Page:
The best way to attract attention to your business is to routinely offer a contest or giveaway. It’s a great way to get more traffic and visibility to your business while also offering something in return. However, you don’t need to give away top-notch prizes to get in on this marketing idea. Here are some simple and creative solutions you can apply to your business.

Is a Contest or Giveaway Right for Your Business?

Businesses are already spooning up this strategy, which tends to have the most successful yields among a female demographic. Yet I’ve seen all sorts of companies hold successful giveaways. Your success really just depends on your approach.

For Service Industries – It’s tough to give away services, but it’s not impossible. Consider your service and how often it’ll be needed. Also consider the time of year it’s most likely in demand. If you’re seasonal, then offer your contest with a reward for 20% right before or at the start of the season. You can also offer a free assessment or consultation, which you may have always been offering for free (but no one needs to know that).

If you’re in design, consider yourself lucky. You can give away a consultation or a small service without any sweat off your back. It also opens up a ripe opportunity to get your foot in the door.

For Product-based Industries – Consider yourself lucky if this is you. You can give away your own products at wholesale cost and without spending any more time (as service professionals might need to). You may also be able to afford giving away a few items in one go.

For Idea-preneurs – This may sound odd to you but enough businesses and many professionals are now in the idea business. If this is you (maybe you have a popular blog or are branding yourself), you still have some options. You can partner up with a vendor, offer an e-book, offer speaking services, or offer some minimally priced item associated with your industry (such as a book or DVD).

How to Hold a Contest

Recently launched Operation Survival offered self-defense gear for 10 out of the first 100 Facebook likes. Since then, they’ve offered free patches and smaller kits for tweets and Facebook comments. Their goal was to get traffic and build engagement, so they continued holding smaller but frequent contests.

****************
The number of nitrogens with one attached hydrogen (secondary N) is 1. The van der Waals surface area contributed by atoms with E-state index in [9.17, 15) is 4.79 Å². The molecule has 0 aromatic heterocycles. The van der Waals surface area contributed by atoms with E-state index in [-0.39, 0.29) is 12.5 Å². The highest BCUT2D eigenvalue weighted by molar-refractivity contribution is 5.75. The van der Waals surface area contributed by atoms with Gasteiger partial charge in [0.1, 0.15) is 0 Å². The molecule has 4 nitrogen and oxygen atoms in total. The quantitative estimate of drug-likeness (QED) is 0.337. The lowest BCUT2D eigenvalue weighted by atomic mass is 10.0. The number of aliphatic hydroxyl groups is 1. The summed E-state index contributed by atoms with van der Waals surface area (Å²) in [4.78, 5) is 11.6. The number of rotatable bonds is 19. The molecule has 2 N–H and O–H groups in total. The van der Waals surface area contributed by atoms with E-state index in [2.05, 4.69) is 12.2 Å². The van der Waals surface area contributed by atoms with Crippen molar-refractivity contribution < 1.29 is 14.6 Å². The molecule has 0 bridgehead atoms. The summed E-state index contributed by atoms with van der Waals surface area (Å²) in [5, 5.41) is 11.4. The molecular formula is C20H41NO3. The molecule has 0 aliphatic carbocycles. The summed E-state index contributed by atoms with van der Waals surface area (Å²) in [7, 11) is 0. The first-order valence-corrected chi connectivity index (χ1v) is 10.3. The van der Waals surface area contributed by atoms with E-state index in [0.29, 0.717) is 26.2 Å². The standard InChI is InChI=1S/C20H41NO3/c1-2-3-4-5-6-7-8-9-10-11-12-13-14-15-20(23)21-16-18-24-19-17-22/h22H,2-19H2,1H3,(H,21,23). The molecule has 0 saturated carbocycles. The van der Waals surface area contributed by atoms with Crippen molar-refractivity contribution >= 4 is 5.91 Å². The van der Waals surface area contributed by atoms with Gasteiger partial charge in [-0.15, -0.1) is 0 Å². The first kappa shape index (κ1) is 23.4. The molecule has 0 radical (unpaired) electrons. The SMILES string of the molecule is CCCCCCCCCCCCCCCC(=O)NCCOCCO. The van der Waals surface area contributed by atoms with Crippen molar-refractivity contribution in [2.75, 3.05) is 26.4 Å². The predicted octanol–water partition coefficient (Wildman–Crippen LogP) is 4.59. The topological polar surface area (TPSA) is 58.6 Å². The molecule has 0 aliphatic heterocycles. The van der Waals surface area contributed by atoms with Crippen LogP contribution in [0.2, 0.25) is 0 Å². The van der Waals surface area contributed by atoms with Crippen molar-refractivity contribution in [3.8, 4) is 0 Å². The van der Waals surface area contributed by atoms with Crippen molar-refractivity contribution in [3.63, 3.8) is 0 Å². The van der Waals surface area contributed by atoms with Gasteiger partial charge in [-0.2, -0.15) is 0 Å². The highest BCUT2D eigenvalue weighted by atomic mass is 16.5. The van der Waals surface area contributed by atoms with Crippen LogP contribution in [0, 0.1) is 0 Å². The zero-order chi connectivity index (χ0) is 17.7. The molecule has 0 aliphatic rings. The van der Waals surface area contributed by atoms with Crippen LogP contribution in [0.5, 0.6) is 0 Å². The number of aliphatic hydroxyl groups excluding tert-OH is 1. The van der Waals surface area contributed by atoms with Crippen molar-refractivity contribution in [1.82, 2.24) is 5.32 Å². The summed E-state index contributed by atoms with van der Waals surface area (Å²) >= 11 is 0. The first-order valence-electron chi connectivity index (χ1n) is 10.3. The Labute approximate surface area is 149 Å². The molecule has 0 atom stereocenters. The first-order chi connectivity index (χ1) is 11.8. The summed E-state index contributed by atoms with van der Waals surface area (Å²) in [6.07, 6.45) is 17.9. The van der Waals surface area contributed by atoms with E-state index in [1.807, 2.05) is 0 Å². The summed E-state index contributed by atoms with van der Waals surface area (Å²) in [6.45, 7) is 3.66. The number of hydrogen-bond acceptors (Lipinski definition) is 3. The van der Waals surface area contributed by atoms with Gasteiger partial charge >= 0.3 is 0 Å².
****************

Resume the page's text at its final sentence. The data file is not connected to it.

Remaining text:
On the other side of the spectrum, stationery company Modern Greetings was looking to attract engagement, increase their number of Facebook followers and increase visibility. To get this three-fold benefit, they offered something worth the attention: A second honeymoon. Participants had to like Modern Greetings’ Facebook page, upload a funny photo of their wedding, add a caption to explain the photo, offer complete contact details, agree to a lengthy contract I’m sure no one read and push their profile by getting their friends to vote on it.

These are just some ideas to help spark the imagination. You can also hold a poll or survey and offer rewards for both participation and circulation. How about a Twitter contest to boost hash tag association and followers? You can also hold a similar Pinterest contest. You’re only limited by your own imagination.

Don’t Be a (Cheap) One Trick Pony

No one likes a person who gives cheap presents or just gives them once. This said, makes sure your giveaway doesn’t embarrass you and is worth the time it takes for someone to submit their entry. The bigger the prize, the more you can ask of in return. However, you’ll get fewer entries if you make it complicated or a hassle – and that really just defeats the purpose.

On that note, it also defeats the purpose to offer just one giveaway or contest. Now that you know it costs you next to nothing to offer a giveaway, set it on your calendar as at least a quarterly event. Ideally, you should be hosting a monthly giveaway. If you’re lucky enough to have partnered with a vendor or two, you can offer them as often as once a week. Whichever you choose, make sure you stick with the plan and be consistent.


作者 Shireen Qudosi

Shireen Qudosi is Benchmark Email's Online Marketing Specialist and Small Business Advocate. An Orange County based writer, Shireen specializes in online marketing and public relations. She has written for over 75 publications and has launched nine successful new media campaigns to date. Her work has been featured in the New York Times, Denver Post, the Oklahoman and Green Air Radio, among others.